Netflix show rating by me: Daredevil Season 1 > Jessica Jones > Daredevil Season 2 > Iron Fist > Luke Cage.

Someone explained the misconceptions about the titular hero better than me:

Rey0208 via Screenrant Comment in this article:

“If you wish to see the truth, hold no opinion.”

-Zen Saying

This show was burdened with expectations and perceptions that were not aligned with what the creators were trying to do.

You complain that it spent too much time on the “sordid family drama

of the Meachums” or the “corporate shenanigans of Rand Enterprises”, but

 we knew from the beginning that they were going to be big parts of the

show. The trailers and casting news were very clear. The Meachums were

the first characters to be cast. And the first trailer was about Danny

coming back home to claim his inheritence. If you didn’t want to see

that, that was your fault for ignoring the trailers and casting news.

You also complain that Danny Rand is a terrible hero. He “takes

action despite having no plan,” is the “least likeable protagonist and

least convincing superhero,” and is a “pale copy of other billionaire

superheroes,” because he “wanted to be Danny Rand, New York

billionaire,… and K’un-Lun paid the price.” If this is why you didn’t

like him, then you misunderstood the character.  In interview after interview,

Danny Rand has been described as having the mind of a child. Madame Gao

even tells him so. And why wouldn’t he be? He was orphaned at 10 years old

and lived a cruel and brutal life for 15 years. Of course he’s going to maladjusted!

But his flaws are what makes him interesting. And if you can’t see that, then

you don’t truly understand the character. You’re just upset that you

didn’t get to see another hero that fits into the cliched billionaire

superhero stereotype. If anything, this show did something tremendously

different. He’s a flawed hero. It’s original and compelling.

Aside from these uninformed expectations, critics also had misperceptions.

They were upset that Iron Fist doesn’t advocate a social justice

issue like JJ, LC, and DD season 1. But DD season 2 didn’t advocate a

social justice issue, even though some people stretched and said it was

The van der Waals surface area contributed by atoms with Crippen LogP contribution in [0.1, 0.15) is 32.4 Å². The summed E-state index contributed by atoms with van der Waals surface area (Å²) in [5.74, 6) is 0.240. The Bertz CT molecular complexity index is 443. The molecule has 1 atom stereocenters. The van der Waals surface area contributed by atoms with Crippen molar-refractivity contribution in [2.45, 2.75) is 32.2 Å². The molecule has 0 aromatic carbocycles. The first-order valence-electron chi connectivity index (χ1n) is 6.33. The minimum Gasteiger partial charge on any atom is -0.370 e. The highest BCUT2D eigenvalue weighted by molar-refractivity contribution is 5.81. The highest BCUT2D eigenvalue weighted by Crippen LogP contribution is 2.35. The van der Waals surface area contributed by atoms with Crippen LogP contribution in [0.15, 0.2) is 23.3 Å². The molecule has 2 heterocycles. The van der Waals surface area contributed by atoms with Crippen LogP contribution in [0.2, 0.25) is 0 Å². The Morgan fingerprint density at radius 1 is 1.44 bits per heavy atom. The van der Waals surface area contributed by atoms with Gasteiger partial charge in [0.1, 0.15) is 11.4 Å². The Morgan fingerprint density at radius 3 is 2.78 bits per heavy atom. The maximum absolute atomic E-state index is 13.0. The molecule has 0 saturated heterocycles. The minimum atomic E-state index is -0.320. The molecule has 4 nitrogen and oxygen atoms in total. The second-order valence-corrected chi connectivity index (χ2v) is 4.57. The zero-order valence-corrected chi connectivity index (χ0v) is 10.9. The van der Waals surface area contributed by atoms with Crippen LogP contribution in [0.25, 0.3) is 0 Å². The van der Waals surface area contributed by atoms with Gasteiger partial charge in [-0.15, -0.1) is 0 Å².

commenting on gun control. But, c’mon! It’s the Punisher! If anything,

DD season 2 was a commentary on veterans. And you could stretch Iron

Fist just as much as say it was commenting on drug addiction, mental

health, homelessness, or corporate responsibility and business ethics.

But why do any of these shows have to advocate for a social justice

issue to be good? It’s a superhero TV show! What are Flash, Arrow, or

A.o.S. advocating?

They were also upset about “white-washing” or the “White Savior

Complex”. But, (1) Danny Rand is white in the comics. And (2) He’s not a

 White Savior. If anything, he’s a derelict. And, again, Madame Gao even

 tells him so. But the same critics crying about White Savior were also

the same ones praising Doctor Strange. And that’s hypocrisy! Because

Doctor Strange is an actual White Savior. White guy shows up at an

exotic place, becomes better than everyone else at what they do, and

single-handedly saves all of them from a threat they should have been

prepared to defend against themselves. But nobody ever points that out!

So why is Iron Fist taking the heat? The White Savior criticism is

unfair and hypocritical, and profoundly misunderstands Danny Rand’s

character arc.

So next time you say something about this show, at least try to keep

in mind what the creators were trying to do — tell a story about a

flawed and reluctant child-like character, while staying faithful to the

 source material and not being burdened with a social cause.